Review: SCOOB! Is An Animated Dog

While I am (roughly) of the age to have watched the adventures of talking Great Dane Scooby-Doo and his teen friends of Mystery Inc solve spooky mysteries every Saturday morning during the original run of Scooby Doo, Where Are You?, I was never much of a fan of the series. For whatever reason, it never much grabbed me as a kid. It always felt more like a show that I was told by adults that I liked than one I actually did. And things were only going to get worse as they started introducing real world “guest stars” in the sequel series The New Scooby-Doo Movies – What kid would care about Dick Van Dyke or Jerry Reed showing up in a cartoon? – and then bottom out completely with the introduction of Scooby’s extended dog family, most notably Scrappy-Doo.

Still, I approached the latest incarnation of the Scooby-Doo franchise, the CG-animated Scoob! with an open mind and the hope I would find it entertaining. I mean, it happened once before when Cartoon Network’s Scooby-Doo: Mystery, Inc (2010-2013), captured my imagination with its two-season long serialized story that allowed room for the familiar characters of Scooby, Shaggy, Fred, Velma and Daphne to all grow and change over the course of the series’s long-term mystery. Unfortunately, this new film and its story of how Scooby is tied-up in a mystery that involves a secret treasure and a doorway to the Underworld being sought after by the villainous Dick Dasterdly – from numerous other Hannah-Barbera cartoons of the the 1970s – doesn’t much ignite any new enthusiasm for the characters or the newly reimagined world they live in.

Initially intended for theatrical release this weekend, Scoob! is now debuting via pay-per-view streaming on Amazon for a limited time before becoming part of the offerings available at the upcoming HBO Max streaming service.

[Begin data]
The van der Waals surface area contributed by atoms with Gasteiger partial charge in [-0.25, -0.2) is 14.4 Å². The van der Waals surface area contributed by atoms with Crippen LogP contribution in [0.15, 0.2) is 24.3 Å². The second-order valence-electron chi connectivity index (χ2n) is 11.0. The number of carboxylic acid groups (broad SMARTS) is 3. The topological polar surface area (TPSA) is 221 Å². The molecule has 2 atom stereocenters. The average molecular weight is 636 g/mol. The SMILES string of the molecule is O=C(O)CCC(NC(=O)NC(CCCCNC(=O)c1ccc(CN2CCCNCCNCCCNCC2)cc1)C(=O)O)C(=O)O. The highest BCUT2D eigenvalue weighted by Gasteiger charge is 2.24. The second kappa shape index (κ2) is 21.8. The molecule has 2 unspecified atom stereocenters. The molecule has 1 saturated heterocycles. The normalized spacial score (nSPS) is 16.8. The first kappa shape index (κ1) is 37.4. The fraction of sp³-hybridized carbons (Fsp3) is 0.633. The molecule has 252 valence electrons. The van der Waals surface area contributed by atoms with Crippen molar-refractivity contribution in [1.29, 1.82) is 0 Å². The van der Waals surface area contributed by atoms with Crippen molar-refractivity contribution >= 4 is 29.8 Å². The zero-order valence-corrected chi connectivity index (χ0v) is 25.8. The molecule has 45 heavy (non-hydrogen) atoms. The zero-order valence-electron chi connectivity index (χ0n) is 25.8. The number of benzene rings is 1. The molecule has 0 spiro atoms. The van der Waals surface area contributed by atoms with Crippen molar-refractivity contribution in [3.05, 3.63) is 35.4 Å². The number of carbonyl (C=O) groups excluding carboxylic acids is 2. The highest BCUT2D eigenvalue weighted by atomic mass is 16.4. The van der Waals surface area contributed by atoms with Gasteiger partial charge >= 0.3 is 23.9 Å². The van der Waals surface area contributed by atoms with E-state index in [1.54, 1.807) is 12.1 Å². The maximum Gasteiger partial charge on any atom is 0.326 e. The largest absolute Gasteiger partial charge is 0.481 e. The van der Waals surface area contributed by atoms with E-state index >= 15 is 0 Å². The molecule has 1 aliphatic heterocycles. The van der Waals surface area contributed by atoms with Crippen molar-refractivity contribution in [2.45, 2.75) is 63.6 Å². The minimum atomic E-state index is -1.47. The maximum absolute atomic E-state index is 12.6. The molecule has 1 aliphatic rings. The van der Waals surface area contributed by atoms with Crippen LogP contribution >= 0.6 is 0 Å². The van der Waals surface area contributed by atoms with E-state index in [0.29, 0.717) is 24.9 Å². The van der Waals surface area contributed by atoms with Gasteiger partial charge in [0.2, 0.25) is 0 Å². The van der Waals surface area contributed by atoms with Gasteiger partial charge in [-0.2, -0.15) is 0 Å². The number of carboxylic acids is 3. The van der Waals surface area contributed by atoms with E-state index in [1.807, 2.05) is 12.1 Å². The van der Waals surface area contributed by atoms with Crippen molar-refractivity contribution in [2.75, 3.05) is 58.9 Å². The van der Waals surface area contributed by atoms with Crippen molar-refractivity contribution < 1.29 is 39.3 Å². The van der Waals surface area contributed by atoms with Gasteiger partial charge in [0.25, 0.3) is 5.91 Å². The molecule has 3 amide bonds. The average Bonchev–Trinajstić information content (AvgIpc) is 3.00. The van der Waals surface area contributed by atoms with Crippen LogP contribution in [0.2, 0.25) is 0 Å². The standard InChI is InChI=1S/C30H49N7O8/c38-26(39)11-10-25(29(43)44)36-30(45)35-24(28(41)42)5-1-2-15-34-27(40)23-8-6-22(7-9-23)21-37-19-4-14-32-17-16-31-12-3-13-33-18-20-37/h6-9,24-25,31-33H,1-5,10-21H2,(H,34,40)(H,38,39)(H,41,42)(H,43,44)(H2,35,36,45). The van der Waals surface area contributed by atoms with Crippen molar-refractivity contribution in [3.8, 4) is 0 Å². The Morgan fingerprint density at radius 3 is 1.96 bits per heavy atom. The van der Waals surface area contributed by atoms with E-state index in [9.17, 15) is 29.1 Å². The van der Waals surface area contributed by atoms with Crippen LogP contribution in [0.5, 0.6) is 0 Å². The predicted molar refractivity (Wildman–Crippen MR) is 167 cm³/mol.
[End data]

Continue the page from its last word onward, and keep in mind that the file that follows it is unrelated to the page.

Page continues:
I’m not quite sure who this movie is actually for. One on hand, it seems like it wants to be an origin story for the Mystery Inc team, introducing the characters. The prologue shows how Shaggy winds up adopting Scooby and the time jump to the main story hints that the original animated series takes place in the years between. And I suppose that is a great way to introduce the characters to a new generation of kids. On the other hand, there is a lot of fan service in this film. Not including a number of Hanna-Barbera characters who are integral to the film’s storyline, there are numerous references to other HB series from the 1970s and `80s such as Laff-A-Lympics, Jabberjaw and Johnny Quest, as well as a nice nod to longtime Hanna-Barbera voice actor Don Messick. In fact, with the layering of some references, one has to wonder if Warner Bothers Animation is looking at launching its own interconnected Hanna-Barbera-themed universe.

But if this film is aimed, at least in part, towards old-time fans of the original Saturday morning cartoons, then Scoob! falls short in the type of story it is attempting to tell. In the classic original series, the gang was always investigating supposed supernatural hauntings and monsters only to unmask them as regular people usually motivated by greed. However, the supernatural mystery here is actually supernatural in nature, which feels like a betrayal of the show’s original conceit. (See also – Indiana Jones And The Kingdom Of The Crystal Skull‘s science-fiction MacGuffin following the franchise’s previous three religious artifacts.)

The script does deserve some credit for at least playing with the original show’s iconic villain unmasking trope and for imbuing Dastardly with some interesting motivation. But that doesn’t make up for the its many failings including barely giving any characterization to Fred, Velma and Daphne, saddling Dastardly with robotic, unfunny knock-offs of Dispicable Me‘s Minions and an alarming lack of energy despite the fact that the storyline keeps the action moving from location to location.

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About Rich Drees 7219 Articles
A film fan since he first saw that Rebel Blockade Runner fleeing the massive Imperial Star Destroyer at the tender age of 8 and a veteran freelance journalist with twenty-five years experience writing about film and pop culture. He is a member of the Philadelphia Film Critics Circle.
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